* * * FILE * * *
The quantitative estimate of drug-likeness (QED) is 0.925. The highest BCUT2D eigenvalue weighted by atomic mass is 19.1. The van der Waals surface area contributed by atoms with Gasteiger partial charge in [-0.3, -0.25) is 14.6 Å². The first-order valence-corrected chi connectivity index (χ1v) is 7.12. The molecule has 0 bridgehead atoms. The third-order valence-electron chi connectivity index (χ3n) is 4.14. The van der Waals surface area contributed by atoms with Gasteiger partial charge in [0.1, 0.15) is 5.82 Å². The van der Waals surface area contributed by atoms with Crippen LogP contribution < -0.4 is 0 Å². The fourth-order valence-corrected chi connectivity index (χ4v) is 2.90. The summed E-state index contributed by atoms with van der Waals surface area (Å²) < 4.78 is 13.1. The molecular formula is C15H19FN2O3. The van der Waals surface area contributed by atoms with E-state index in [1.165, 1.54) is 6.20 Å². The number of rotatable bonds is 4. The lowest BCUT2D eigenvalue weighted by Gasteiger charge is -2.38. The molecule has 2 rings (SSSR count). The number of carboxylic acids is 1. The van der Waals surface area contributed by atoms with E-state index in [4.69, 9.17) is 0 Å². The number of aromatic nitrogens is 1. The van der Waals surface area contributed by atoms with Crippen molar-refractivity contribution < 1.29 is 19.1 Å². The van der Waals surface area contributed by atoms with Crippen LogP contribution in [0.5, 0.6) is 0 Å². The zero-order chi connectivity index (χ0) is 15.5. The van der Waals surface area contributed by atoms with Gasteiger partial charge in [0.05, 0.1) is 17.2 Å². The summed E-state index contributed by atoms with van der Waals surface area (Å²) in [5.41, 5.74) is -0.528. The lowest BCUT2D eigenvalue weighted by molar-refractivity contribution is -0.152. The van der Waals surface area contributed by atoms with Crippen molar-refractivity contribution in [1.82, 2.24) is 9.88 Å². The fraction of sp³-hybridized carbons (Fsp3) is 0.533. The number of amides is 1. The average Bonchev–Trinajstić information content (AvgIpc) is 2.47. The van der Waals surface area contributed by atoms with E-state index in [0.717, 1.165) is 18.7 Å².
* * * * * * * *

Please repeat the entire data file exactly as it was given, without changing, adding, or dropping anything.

The quantitative estimate of drug-likeness (QED) is 0.925. The highest BCUT2D eigenvalue weighted by atomic mass is 19.1. The van der Waals surface area contributed by atoms with Gasteiger partial charge in [-0.3, -0.25) is 14.6 Å². The first-order valence-corrected chi connectivity index (χ1v) is 7.12. The molecule has 0 bridgehead atoms. The third-order valence-electron chi connectivity index (χ3n) is 4.14. The van der Waals surface area contributed by atoms with Gasteiger partial charge in [0.1, 0.15) is 5.82 Å². The van der Waals surface area contributed by atoms with Crippen LogP contribution < -0.4 is 0 Å². The fourth-order valence-corrected chi connectivity index (χ4v) is 2.90. The summed E-state index contributed by atoms with van der Waals surface area (Å²) < 4.78 is 13.1. The molecular formula is C15H19FN2O3. The van der Waals surface area contributed by atoms with E-state index in [1.165, 1.54) is 6.20 Å². The number of rotatable bonds is 4. The lowest BCUT2D eigenvalue weighted by Gasteiger charge is -2.38. The molecule has 2 rings (SSSR count). The number of carboxylic acids is 1. The van der Waals surface area contributed by atoms with E-state index in [4.69, 9.17) is 0 Å². The number of aromatic nitrogens is 1. The van der Waals surface area contributed by atoms with Crippen molar-refractivity contribution < 1.29 is 19.1 Å². The van der Waals surface area contributed by atoms with Crippen LogP contribution in [0.5, 0.6) is 0 Å². The zero-order chi connectivity index (χ0) is 15.5. The van der Waals surface area contributed by atoms with Gasteiger partial charge in [0.05, 0.1) is 17.2 Å². The summed E-state index contributed by atoms with van der Waals surface area (Å²) in [5.41, 5.74) is -0.528. The lowest BCUT2D eigenvalue weighted by molar-refractivity contribution is -0.152. The van der Waals surface area contributed by atoms with Crippen molar-refractivity contribution in [1.82, 2.24) is 9.88 Å². The fraction of sp³-hybridized carbons (Fsp3) is 0.533. The number of amides is 1. The average Bonchev–Trinajstić information content (AvgIpc) is 2.47. The van der Waals surface area contributed by atoms with E-state index in [0.717, 1.165) is 18.7 Å².